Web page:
The family lived in S. E. Missouri for several years but according to information given me by a granddaughter of his Miss Mamie Edmonston, of Clinton, Henry County Missouri in 1958, "Grandmother was most unhappy there (in Reynolds County). She said that while the people were so kind and hospitable they were uneducated and primitive and utterly lacking in ambition. She feared her children would marry into these families and become like them." Later she wrote: "In 1853 they sold out and moved to Bates County, Mr.; it was a great body of fine land and is on the Kansas border, just west of our County, Henry. Here, grandfather bought a large tract of land and built a substantial brick house. The people were, many of them, emigrants from Virginia, Kentucky, and Tennessee mostly."
"They lived here in peace and comfort for only a few years when the sad days of border warfare between Missouri and Kansas, over the admission of Kansas as a State, came upon them. Then the 'Order Number 11' was issued that brought about a reign of terror. Our people became refugees to this county. Grandfather was a man of strong southern sympathies and possessed of a somewhat irascible temper so they had to leave Bates County in a hurry. His son-in-law, Thaddeus Coe, husband of his youngest daughter, Elizabeth, went back to bring his wife and three little children down here, to her parents and was shot and killed in his own dooryard."
"My father, William Clay Edmonston, and his brothers, Tom and Argil, had gone to the southern Army. Uncle John (John Royce Edmonston), grandfather's eldest son, joined the Union forces. I never saw Uncle John though he lived only about fifty miles from us, in Johnson County. He never went home after the war."
"After the war was over Grandfather did not go back to Bates County but sold his land. The large brick house was destroyed and the bricks hauled off to Kansas. It was wise that he did not go back for he was so embittered.
The next move was to Cooper County in the Missouri River bottom. Here they bought a farm of fine land and build a two-story white house with green shutters in front with an ell that was one story and a long porch on the east side. Uncle Tom (Thomas Benton Edmonston) lived there after we were old enough to go there. We never saw either of our grandparents. (I don't understand this either, E.R.E.)
"Grandfather brooded over the disloyalty of his son (John Royce), as he saw it, and his financial losses, and had a slight stroke and it affected his mind. Grandmother would not hear of his being sent to an institution and they tried to watch him carefully but one night he slipped out of the house in his night clothes, went into the lot among the horses, got on his favorite riding mare and was some miles from home before they knew he had gone."
"The M.K.&T. Railroad was being built from Sedalia to St. Louis and the laborers found him. He had neither saddle nor bridle on the mare and she had run under a tree and dragged him off. He was badly injured and lived only a few days. Of course he was an old man at that time and died October 15, 1871."
In talking with people who had known her in Cooper County, Mo. people said that Elizabeth (Royce) Edmonston was about five feet tall and somewhat inclined to be sort of round and chubby. One of her eccentricities was that she would not use a bath tub but preferred to do her bathing with a wash-cloth dipped in a basin of water. She died as noted before 22Feb1876 which would have been the 60th anniversary of her marriage.
William Edmonston probably intended to disown his son, John Royce, and disinherit him but as he died intestate John was listed as one of his heirs. The others were: Argyle Edmonston, Henry County, Sarah Robinson, Washington County, Elizabeth Coe, Wm. C. Edmonston, and Thomas B. Edmonston, Cooper Co. Missouri.
The widow refused to qualify as administratrix 13Nov1871 and Thomas B. Edmonston was appointed with a $1000 bond. Final settlement was made 15Oct1874. Elizabeth Edmonston signed a receipt with her mark on at least two different occasions. I am almost sure that she was able to sign her name and the only explanation I can give for that is that a woman hesitated to display her ability to read and write for fear of appearing "uppity" in the view of her neighbors. Education of women was not a subject of universal approval, to state the case mildly. William Edmonston's tombstone reads: William Edmonston died Oct. 18, 1871. Age 75 years, 6 months, 3 days." The tombstone cost thirty-five dollars.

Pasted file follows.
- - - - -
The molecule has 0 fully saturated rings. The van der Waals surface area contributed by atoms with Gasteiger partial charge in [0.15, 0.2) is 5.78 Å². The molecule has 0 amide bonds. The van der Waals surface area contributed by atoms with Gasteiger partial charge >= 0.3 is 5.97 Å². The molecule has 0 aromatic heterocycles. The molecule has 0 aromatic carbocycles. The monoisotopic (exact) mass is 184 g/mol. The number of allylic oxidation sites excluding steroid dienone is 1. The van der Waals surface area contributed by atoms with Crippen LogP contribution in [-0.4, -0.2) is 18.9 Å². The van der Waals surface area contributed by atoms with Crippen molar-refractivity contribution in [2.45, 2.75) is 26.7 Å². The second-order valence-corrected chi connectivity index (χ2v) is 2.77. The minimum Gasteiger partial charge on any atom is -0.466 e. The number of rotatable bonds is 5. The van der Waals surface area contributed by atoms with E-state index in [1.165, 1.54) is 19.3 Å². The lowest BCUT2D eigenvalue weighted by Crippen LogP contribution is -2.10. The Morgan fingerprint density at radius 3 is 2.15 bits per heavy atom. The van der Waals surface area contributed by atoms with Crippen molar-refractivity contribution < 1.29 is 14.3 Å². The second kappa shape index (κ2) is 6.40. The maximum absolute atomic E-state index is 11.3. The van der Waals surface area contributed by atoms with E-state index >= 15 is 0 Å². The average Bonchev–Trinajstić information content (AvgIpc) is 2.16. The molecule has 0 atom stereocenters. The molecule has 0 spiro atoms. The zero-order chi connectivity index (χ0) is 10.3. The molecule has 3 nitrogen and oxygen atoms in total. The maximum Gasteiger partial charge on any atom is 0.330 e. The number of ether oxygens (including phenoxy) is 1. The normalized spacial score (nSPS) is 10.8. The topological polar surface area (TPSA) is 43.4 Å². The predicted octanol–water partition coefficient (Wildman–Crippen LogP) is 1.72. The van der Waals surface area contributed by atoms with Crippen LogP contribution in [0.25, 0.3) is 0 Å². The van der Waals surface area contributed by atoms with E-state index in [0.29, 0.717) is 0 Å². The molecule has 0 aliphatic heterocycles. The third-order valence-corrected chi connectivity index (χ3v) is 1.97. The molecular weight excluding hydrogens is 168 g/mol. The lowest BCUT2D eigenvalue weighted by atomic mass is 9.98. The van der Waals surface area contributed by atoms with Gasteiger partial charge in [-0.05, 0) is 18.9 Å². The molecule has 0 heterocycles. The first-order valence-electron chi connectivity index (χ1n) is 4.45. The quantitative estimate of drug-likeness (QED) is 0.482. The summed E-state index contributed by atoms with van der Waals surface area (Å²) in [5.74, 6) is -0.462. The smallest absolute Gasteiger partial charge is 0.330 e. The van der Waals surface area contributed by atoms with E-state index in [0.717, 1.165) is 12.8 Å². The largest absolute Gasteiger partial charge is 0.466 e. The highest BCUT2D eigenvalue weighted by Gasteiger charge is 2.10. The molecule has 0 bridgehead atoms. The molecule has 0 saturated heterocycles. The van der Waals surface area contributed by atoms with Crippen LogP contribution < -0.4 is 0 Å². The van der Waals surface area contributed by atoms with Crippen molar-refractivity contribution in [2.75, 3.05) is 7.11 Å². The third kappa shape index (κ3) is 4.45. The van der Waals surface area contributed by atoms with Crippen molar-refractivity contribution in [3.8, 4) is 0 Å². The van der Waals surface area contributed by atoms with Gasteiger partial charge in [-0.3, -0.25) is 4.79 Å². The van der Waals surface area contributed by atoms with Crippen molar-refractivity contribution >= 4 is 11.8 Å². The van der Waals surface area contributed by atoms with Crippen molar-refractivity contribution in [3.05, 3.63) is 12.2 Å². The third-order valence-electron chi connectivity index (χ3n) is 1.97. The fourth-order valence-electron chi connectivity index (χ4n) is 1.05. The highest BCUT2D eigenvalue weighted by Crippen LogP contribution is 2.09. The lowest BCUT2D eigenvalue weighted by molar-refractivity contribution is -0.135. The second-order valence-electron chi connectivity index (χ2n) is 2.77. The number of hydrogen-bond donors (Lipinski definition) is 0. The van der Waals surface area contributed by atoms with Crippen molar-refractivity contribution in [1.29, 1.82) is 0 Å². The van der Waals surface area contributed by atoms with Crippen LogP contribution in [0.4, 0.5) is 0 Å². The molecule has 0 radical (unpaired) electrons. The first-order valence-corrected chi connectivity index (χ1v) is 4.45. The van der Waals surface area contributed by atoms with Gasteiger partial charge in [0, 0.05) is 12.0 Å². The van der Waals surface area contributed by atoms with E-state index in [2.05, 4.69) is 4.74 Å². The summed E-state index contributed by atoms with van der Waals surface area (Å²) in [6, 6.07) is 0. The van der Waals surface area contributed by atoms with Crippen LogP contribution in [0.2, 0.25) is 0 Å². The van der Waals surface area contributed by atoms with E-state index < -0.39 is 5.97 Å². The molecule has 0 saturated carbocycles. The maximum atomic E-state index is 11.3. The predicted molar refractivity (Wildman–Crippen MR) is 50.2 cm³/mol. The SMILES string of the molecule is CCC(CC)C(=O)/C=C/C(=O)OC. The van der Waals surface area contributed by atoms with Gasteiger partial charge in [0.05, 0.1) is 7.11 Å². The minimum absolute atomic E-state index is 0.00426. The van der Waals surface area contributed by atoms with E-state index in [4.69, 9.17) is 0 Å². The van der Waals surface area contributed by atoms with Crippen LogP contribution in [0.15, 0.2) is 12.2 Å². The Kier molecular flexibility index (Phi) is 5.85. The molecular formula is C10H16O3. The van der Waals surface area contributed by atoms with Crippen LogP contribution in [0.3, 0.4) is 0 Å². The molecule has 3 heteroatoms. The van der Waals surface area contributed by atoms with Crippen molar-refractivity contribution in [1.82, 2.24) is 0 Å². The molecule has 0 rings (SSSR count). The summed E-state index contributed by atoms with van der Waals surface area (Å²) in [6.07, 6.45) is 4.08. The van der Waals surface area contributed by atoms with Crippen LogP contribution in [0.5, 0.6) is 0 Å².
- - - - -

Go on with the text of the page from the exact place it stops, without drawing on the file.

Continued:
(More information from the same book)
Argyl T. (or C.) Edmonston
He was the second child born to William and Elizabeth Edmonston, in Dubois County Indiana, 3 March, 1824 from information furnished by Mamie Edmonston. She said that he died 10 Jan 1870 but there is evidence in Jefferson County records to the effect that a certain A. C. Edmonston of Pleasant Green, Mo., a private in Brown's Company, Peyton's Regiment, Rains' Brigade under Sterling Price. Enlisted in Butler Mo. 1861 at Butler Mo. in the Missouri State Guard of the 2nd Missouri. Wounded. He attended a convention of the United Confederate Veterans at their 10th encampment in Joplin Mo. in 1906. This would indicate that I may have got the figures in the year of his death transposed. Mamie said that he was the father of several little boys whom their mother took to Texas many years ago. Family tradition says that he was wounded at the Battle of Wilson's Creek Mo. 10 August, 1961 and that his brother Bill dragged him to safety behind a barn until they could both get away to greater safety. He was listed among the heirs of his father's estate in 1872. Perhaps before this work is published there will be more information about him.
(Charles Ninian Edmonston 1903-1979)
From Ancestry.com I have gathered information that Argile married a woman named Catherine sometime after 1850 and that they had five sons, James, Thomas, Lewis/Louis, Jeff, and John. There is no mention of a daughter, but there is a Samantha Edmonston buried in the same cemetery as Argile and her parents listed on the headstone are "A. and P. Edmonston" making it almost certain that she was the daughter of Argile and Catherine. Dates of birth and death on her stone are illegible as are the ones on Argile's headstone. E. R. Edmonston, Roswell, NM
William Edmonston (____ - 1871)
Elizabeth Edmonston (____ - 1876)
John Royce (Royse) Edmonston (1818 - 1898)*
Argile Edmonston (1824 - ____)
William Clay Edmonston (1839 - 1899)*
Note: The first name on the stone appears to be spelled Argile while other records would indicate that it was spelled Argyle. He apparently died before 1870.
Double Branch Cemetery
Butler (Bates County)
Maintained by: Ernest Edmonston
Originally Created by: Alician
Record added: Jun 14, 2009
Find A Grave Memorial# 38346793